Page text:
Today’s art-savvy social media power users may have a lot of (huh, snobbish) qualities. They love fashion (vain), read *literature* (not just books), appreciate old & exotic movies (that I might sleep through it), appreciate art (that I love), enjoy coffee culture, and post moody & Photoshop photos in social media… and so much more. While we are now all totally immersed in using social media, everyone is constantly in search of Instagramic moments – whether it’s food, street arts, or fashion…
The development of classical arts is actually very much established in Europe while world-class art museums are basically everywhere (I did pick out My Top 10 Classical Art Galleries (1) and (2) in my previous posts, but there’s so much more). Now, I am talking about the contemporary art scene in Asia, which is getting more and more vibrant these years. New art markets, creative parks, contemporary art museums, and art galleries are popping up like mushrooms in many major cities of Asia (a.k.a Singapore, Seoul, Shanghai, Beijing & even Bangkok.). The purpose of these projects was to establish a public platform for the cultural and creative industry. Taipei, for example, has rejuvenated several heritage sites and converted them into art villages and multi-purpose venues for art events and performances. With the support of local government and big conglomerates, local artists could have a place to showcase their work and products to a bigger crowd of audience. Better yet, these places usually create a LOT of Instagram-worthy moments that of course would attract many “trendy” travelers to visit. 🙂
Taipei Fine Arts Museum
Taipei Fine Arts Museum, Taipei Story house, and Maji Maji Taipei, together with a bundle of historical sites and park are located nearby the Yuanshan station area. Together they form a greenbelt along the Dajia River with lots of food, cultural and recreation. Taipei Fine Arts Museum (TFAM) is at the Taipei Expo Park and it was the first museum in Taiwan built for Contemporary Art Exhibitions. Until today the site is still hosting a number of important temporary art exhibitions; When I visited there, there was a temporary exhibition themed “A Space Andante”, while selected works from its collection were on display, exploring the concept of space in abstract art. The story began with the founder of Spatialism, Italian artist Lucio Fontana, who initiated a new type of art by slashing the canvas. While a canvas could have been a single-colored surface, it then became multi-dimensional with raw holes. Other artists like Arman, Hans (Jean) Arp, Gunther Uecker, Suda Yoshihiro, and Taiwanese artists like Lee Tsai-Chien, Dawn Chen-Ping, Chen Hui-Chiao were featured in the exhibition.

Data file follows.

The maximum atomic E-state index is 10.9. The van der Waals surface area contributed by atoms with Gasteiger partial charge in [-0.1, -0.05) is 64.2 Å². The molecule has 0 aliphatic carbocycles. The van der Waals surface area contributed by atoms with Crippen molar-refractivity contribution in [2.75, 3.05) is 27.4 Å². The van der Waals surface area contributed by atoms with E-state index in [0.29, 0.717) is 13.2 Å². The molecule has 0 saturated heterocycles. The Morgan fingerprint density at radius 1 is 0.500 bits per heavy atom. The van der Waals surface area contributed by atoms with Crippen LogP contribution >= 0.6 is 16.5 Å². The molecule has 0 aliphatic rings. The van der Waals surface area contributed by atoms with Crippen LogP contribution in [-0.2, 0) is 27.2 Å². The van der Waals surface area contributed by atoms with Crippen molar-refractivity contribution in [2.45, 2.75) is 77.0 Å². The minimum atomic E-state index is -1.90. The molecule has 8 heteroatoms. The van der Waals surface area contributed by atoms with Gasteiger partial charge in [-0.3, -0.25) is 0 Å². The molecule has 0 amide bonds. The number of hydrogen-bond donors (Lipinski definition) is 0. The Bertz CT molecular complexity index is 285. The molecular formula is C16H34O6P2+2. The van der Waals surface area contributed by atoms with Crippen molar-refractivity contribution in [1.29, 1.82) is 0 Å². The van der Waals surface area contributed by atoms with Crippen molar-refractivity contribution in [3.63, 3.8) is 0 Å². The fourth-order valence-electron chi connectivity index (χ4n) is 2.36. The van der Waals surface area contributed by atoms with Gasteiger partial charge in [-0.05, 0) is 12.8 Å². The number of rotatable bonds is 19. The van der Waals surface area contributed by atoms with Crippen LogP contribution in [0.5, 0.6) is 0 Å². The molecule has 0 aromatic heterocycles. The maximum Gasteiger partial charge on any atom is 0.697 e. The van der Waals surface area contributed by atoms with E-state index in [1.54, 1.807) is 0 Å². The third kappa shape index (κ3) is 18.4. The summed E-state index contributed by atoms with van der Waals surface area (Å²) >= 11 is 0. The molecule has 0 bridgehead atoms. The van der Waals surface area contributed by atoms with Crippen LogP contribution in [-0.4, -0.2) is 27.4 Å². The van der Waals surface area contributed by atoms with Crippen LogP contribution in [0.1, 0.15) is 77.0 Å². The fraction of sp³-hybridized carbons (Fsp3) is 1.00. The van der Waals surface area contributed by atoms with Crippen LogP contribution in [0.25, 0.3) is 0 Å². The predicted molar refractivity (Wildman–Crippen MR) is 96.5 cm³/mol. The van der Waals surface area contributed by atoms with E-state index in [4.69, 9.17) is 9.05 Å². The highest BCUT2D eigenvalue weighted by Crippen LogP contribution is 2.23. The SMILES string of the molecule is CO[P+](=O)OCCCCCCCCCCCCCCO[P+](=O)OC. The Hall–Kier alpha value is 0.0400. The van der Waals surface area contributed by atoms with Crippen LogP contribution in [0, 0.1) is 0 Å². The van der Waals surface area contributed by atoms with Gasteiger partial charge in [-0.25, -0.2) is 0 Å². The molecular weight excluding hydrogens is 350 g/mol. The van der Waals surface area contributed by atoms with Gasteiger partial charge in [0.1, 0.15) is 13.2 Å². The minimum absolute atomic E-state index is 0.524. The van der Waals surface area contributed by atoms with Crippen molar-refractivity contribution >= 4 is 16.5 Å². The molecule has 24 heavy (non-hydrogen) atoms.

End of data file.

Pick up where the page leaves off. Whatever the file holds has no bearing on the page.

Taipei Fine Arts Museum: http://www.tfam.museum/?ddlLang=en-us
Maji-Maji, close by to the museum, is a trendy market with food and entertainment; it was great to grab a drink and snack after visiting the site!
Huashan 1914 Creative Park
Huashan 1914 Creative Park was opened in 2005 and it is a charming reconstruction of the Taihoku Winery during Japanese rule. The main factory buildings and warehouses were kept but they are converted into boutique shops, restaurants, cultural movie theaters, and exhibition spaces. Many mini-concerts and shows are held in the front yard of this multi-purpose park as well. Conveniently located in the city center, the park is within walking distance from Zhongxiao Xinsheng Station of the Taipei Metro. I visit there every time I am in town and there’s always something new and exciting going on. For example, I visited the Yayoi Kusama’s Pop-up Café 2 years ago, and when I was there a few months ago, the same space has turned into an interesting gift shop.
Huashan 1914 Creative Park: https://www.huashan1914.com/w/huashan1914/index
Museum of Contemporary Art Taipei